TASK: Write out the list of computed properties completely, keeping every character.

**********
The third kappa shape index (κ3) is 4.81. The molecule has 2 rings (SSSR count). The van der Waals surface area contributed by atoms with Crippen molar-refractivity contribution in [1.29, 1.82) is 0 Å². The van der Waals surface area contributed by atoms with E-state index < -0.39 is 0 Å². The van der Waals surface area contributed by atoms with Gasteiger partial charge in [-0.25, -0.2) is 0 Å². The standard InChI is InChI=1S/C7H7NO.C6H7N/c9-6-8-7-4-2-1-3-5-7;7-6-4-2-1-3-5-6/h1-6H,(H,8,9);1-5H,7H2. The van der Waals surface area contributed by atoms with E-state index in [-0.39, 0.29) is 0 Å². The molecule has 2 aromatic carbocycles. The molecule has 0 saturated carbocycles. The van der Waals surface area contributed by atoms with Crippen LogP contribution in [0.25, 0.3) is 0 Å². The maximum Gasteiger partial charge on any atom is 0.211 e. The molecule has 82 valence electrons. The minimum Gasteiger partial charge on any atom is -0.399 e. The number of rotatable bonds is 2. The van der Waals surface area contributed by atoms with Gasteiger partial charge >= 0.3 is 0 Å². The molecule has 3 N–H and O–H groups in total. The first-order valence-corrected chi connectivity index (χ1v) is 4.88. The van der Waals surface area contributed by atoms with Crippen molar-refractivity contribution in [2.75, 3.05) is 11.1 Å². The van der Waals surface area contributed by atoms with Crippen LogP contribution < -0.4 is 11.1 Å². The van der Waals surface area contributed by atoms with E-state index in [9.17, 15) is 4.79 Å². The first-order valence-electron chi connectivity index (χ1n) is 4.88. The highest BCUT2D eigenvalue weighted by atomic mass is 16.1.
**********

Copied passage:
The third kappa shape index (κ3) is 4.81. The molecule has 2 rings (SSSR count). The van der Waals surface area contributed by atoms with Crippen molar-refractivity contribution in [1.29, 1.82) is 0 Å². The van der Waals surface area contributed by atoms with E-state index < -0.39 is 0 Å². The van der Waals surface area contributed by atoms with Gasteiger partial charge in [-0.25, -0.2) is 0 Å². The standard InChI is InChI=1S/C7H7NO.C6H7N/c9-6-8-7-4-2-1-3-5-7;7-6-4-2-1-3-5-6/h1-6H,(H,8,9);1-5H,7H2. The van der Waals surface area contributed by atoms with E-state index in [-0.39, 0.29) is 0 Å². The molecule has 2 aromatic carbocycles. The molecule has 0 saturated carbocycles. The van der Waals surface area contributed by atoms with Crippen LogP contribution in [0.25, 0.3) is 0 Å². The maximum Gasteiger partial charge on any atom is 0.211 e. The molecule has 82 valence electrons. The minimum Gasteiger partial charge on any atom is -0.399 e. The number of rotatable bonds is 2. The van der Waals surface area contributed by atoms with Gasteiger partial charge >= 0.3 is 0 Å². The molecule has 3 N–H and O–H groups in total. The first-order valence-corrected chi connectivity index (χ1v) is 4.88. The van der Waals surface area contributed by atoms with Crippen molar-refractivity contribution in [2.75, 3.05) is 11.1 Å². The van der Waals surface area contributed by atoms with Crippen LogP contribution < -0.4 is 11.1 Å². The van der Waals surface area contributed by atoms with E-state index in [9.17, 15) is 4.79 Å². The first-order valence-electron chi connectivity index (χ1n) is 4.88. The highest BCUT2D eigenvalue weighted by atomic mass is 16.1.